Texas Tech offensive lineman T.J. Storment filled a hole this season for the Red Raiders, starting 11 games. He started 12 games two years ago for Colorado State and seven last year for TCU during the COVID-disrupted 2020 season.
Power Cross Ministries, according to its website, “began in 2006 with four boys in a living room, invited together for a Bible study, dinner, and a football game in the yard. That first week there were four boys, the next there were eight, and within a few months, over thirty boys were taking part.
“Today, Power Cross trains and disciples over 350 young men each day across two locations in Statesville and Salisbury, North Carolina, with a vision for more campuses all over the United States.
“Since we’ve begun, our Power Cross family of staff and volunteers have served over 115,000 free meals, provided over 5,000 hours of academic support, and cheered on and coached hundreds of young men in countless games and practices.”
Powercross.org details its work under nine category subheadings: daily discipleship, athletic teams and training, academic support, free meals daily, mentorship from older volunteers, transitional housing for the homeless or displaced, family celebrations, assistance in college recruiting and an annual Power of the Cross rally.
Storment said Power Cross Ministries “was my entire life growing up.”
“I was one of the first kids to be in it,” he said. “It started with me going up to Mom and Dad, saying, ‘Hey, what do you think about doing a Bible study’ when I was 8.
“Dad always says he taught the worst Bible study ever taught, because he’d just accepted Christ and he didn’t know a ton about it.”
On a winding college football career that has taken him from Old Dominion to Fullerton College, Colorado State and TCU, T.J. Storment made his last stop at Texas Tech.
From such humble beginnings, though, the ministry and its purpose grew.
“They take inner-city kids that aren’t as privileged as a lot of kids growing up,” Storment said. “They have football, basketball, baseball, wrestling programs, tutoring facilities. They teach five or six Bible studies, feed a couple of thousand meals. And they have a second location now.
“It started with me and five buddies doing a Bible study after basketball practice one time, and God just kind of saw a need. It was just incredible to see how God’s using my parents and seeing that ministry expand.”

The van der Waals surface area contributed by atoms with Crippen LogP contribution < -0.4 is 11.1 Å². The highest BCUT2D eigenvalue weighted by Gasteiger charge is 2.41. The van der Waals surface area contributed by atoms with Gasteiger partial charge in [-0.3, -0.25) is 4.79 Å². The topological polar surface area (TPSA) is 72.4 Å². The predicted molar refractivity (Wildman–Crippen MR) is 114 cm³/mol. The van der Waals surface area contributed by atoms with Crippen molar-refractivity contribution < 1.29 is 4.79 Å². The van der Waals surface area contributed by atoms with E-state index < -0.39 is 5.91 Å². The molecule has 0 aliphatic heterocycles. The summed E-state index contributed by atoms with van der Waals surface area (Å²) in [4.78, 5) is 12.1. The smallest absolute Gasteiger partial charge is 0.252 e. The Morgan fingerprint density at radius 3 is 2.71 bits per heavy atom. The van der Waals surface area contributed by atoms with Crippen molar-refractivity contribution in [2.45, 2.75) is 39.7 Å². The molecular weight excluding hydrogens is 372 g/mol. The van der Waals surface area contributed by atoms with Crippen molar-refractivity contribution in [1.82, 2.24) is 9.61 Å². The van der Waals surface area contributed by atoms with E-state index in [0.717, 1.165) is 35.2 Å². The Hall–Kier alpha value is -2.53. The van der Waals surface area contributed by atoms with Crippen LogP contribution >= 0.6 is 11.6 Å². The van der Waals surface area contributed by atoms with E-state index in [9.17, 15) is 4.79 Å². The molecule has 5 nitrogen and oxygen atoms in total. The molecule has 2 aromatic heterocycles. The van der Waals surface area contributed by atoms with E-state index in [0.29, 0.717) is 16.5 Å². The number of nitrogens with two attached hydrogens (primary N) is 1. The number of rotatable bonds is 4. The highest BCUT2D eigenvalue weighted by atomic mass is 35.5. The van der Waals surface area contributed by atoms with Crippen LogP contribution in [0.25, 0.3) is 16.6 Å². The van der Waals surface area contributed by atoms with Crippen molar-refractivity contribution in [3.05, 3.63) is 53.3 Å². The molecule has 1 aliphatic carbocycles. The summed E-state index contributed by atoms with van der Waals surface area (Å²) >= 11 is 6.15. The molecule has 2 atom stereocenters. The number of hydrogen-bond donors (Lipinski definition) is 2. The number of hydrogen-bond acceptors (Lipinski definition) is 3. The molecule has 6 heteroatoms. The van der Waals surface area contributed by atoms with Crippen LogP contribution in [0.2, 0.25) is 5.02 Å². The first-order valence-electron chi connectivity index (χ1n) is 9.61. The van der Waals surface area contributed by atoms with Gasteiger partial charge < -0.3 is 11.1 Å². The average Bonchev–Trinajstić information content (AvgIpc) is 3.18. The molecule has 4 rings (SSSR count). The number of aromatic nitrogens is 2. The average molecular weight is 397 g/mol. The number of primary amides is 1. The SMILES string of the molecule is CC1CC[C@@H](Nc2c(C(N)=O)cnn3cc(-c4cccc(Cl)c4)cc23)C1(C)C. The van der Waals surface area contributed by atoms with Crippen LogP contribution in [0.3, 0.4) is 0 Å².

The Power Cross emblem bears the motto “Practice Hard, Pray Harder.”
According to the Power Cross website, 90 percent of its participants come from single-parent homes or are being raised by relatives. Those who are part of the program for at least two years, it reports, have a 100-percent graduation rate with 70 percent enrolling in college or vocational training.
“Power Cross is focused on providing young men with positive role models and a vision for what their lives can be,” it says. “We work with young men across different economic backgrounds and home lives, and we believe that athletics and discipleship have the ability to bridge the social and economic gaps we see in our communities.
“We believe that each young person deserves the same opportunity to excel by using the abilities they have been blessed with, which is why Power Cross is 100% free to all participants.”
For Storment, spending his childhood around so many other young people at Power Cross, then playing for five college football programs in four time zones has enhanced his personal growth.
Drawing upon all those experiences, he says, has helped him become more social and less socially awkward. He’s struggled with that in the past.
“I think that as I’ve continued to mature you’ll see that I’m a lot more confident in certain social situations,” he said. “But I think the primary thing that the ministry’s helped with is having my core and my values and my faith in Jesus that is the primary way that I channel everything else I do.”
Who: Texas Tech vs. Mississippi State
When: 5:45 p.m. Tuesday
Where: Liberty Bowl Memorial Stadium, Memphis, Tennessee
Records: Texas Tech 6-6, Mississippi State 7-5
Tipico Sportsbook line: Mississippi State by 10 1/2. Over-under: 59 1/2 points.
This article originally appeared on Lubbock Avalanche-Journal: T.J. Storment keeps faith strong on his winding football journey